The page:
I really never thought I was good. I was constantly trying to improve. I did art at school but it wasn’t the right fit for me – too theory-based. I went to a place called Claremont School of Art, where classes were taught by working artists. This old Maori man called Richard Merito taught me how to see. He is an incredible artist! He’d run charcoal life drawing sessions, and sculpting workshops which tends to be really complimentary for drawers and painters. He taught us to see light and dark, tones and shape. I was also taught by Drewfus Gates who’s a renowned painter in Perth, who taught me how to see colour. Lesson one: you never really use black because it kills the work. Just use dark purples or blues! If I need to I use painter’s grey because it at least has a blue hue to it. He taught me how to build foundations. These were just eight week courses. A lot of the students were older. I’d often skip a day of school to go to Richard’s life drawing sessions. I started going when I was 15. The first one I ever went to, I was running late. Mum dropped me off and Richard was there, and he ran out to mum and said, “I’m so sorry. We have a male model today. Is that ok?” Mum was like, “She’ll be fine!” Sure enough, the only seats available were right in front of this model, sitting down, semi-spread. I was thinking, “what have I gotten myself into?”. But I loved those drawing classes. Having an art teacher that believed in me made a big difference. I did also go to Curtin where I studied Fine Arts, but I really struggled with it. I deal with dyslexia, which has impacted my course as an artist. No matter how hard I tried at the written assignments, there wasn’t enough support to get me through an art degree. But it did force me to decide for myself what direction I went in.





What are some of the major challenges you’ve faced in turning your passion for art into a professional career?


The major challenges all come from myself. The fears and struggles I have with various parts of this job. Obvious ones are anything to do with writing or numbers. Since you’re driving it yourself, it’s so easy to go with the path of least resistance and to simply stay in your safe place, which for me is to paint. But for instance, I also need to be able to apply for grants, write about my work, submit applications, and organise exhibitions. I really have to work hard at these things, and I certainly couldn’t do it alone. My husband is a huge help on all fronts and I’m very fortunate to have the support of a network of people who are amazing at these components also. My brain also isn’t naturally wired to be strategic, and thinking about potential ramifications or greater perspective. I have to be mindful of this. For me at least, it’s about being curious about challenges and learning to be a dynamic human. And there’s growth in some pain.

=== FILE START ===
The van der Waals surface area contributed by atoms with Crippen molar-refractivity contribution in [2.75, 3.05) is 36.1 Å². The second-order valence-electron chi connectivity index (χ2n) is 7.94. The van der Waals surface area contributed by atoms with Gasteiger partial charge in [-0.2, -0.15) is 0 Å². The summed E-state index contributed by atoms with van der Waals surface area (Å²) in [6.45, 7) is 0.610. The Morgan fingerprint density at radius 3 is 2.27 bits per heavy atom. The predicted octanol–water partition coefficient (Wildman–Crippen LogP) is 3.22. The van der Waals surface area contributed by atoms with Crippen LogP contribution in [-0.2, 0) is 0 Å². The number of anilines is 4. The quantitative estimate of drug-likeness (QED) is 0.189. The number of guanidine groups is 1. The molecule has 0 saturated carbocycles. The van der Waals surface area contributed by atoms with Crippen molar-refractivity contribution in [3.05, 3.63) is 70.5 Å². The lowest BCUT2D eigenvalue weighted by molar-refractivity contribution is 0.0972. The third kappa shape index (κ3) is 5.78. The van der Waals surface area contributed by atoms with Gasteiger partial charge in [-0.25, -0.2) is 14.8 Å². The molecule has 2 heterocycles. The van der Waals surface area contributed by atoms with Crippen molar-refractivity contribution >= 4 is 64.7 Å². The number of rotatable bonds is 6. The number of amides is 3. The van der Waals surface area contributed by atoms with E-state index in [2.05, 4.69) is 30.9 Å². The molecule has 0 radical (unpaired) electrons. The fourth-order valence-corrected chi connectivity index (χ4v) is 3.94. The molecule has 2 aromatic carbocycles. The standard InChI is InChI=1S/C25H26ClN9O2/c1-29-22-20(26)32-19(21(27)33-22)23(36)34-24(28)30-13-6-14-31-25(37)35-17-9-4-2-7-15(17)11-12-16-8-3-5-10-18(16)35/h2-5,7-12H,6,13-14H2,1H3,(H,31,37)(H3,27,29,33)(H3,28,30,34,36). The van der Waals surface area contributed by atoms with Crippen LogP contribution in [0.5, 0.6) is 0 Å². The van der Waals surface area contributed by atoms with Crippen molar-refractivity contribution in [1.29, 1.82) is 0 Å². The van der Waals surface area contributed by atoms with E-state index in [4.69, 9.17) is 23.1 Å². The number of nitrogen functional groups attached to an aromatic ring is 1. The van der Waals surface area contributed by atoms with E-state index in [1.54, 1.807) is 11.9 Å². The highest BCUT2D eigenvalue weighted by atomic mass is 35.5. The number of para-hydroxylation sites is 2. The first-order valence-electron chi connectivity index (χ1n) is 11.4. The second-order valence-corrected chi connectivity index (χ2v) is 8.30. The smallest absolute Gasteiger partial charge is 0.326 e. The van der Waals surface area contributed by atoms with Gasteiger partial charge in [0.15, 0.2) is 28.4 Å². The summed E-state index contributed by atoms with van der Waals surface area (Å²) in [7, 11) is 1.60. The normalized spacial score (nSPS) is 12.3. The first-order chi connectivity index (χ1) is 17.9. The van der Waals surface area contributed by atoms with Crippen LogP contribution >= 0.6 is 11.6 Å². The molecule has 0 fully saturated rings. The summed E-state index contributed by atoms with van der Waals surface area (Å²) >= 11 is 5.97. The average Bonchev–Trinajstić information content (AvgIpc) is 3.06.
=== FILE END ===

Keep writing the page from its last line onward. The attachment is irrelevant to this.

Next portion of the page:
And what about creatively?


When I decided I wanted to paint in this style, I decided to dedicate myself totally to learning how to technically achieve the style. Once I had a basic understanding of that way of seeing, I wanted to paint large. So I had to figure out the logistics of that. Trevor Jamieson (Wongatha Pitjantjatjara man) was my first portrait in a large format style – measuring 290 by 290 centimetres. He’s Australia’s foremost Indigenous actor, following in the footsteps of David Gulpilil. The next step was challenging not just the face, but other shapes in my work – geometric objects, organic life, still life. That was another thing in itself. And now all of a sudden, I have all this work, but I don’t know how to promote and sell it. Laughs. So the next challenge is to figure out how to market and exhibit my work.





As a young female artist, what do you think you can contribute to the broader conversation being had through art?


I mean, I’m not really trying to prove anything. But I do think that, fortunately, I’m in a space and a time in history where I can contribute something unique. Women’s voices have been sort of swept under the rug and, for so many reasons, women aren’t always visible as artists. Examples aren’t set for us. If I can start to make people more conscious of that, that’d be great. Young people – young painters – who aspire to master what they love to do, they’ll be looking at the walls of these institutions that showcase artworks as examples. So we need to be sure that we’re representing everyone equally.


The portrait referred to in this interview and pictured above, Trevor Jamieson (Wongatha Pitjantjatjara man), is currently available for acquisition.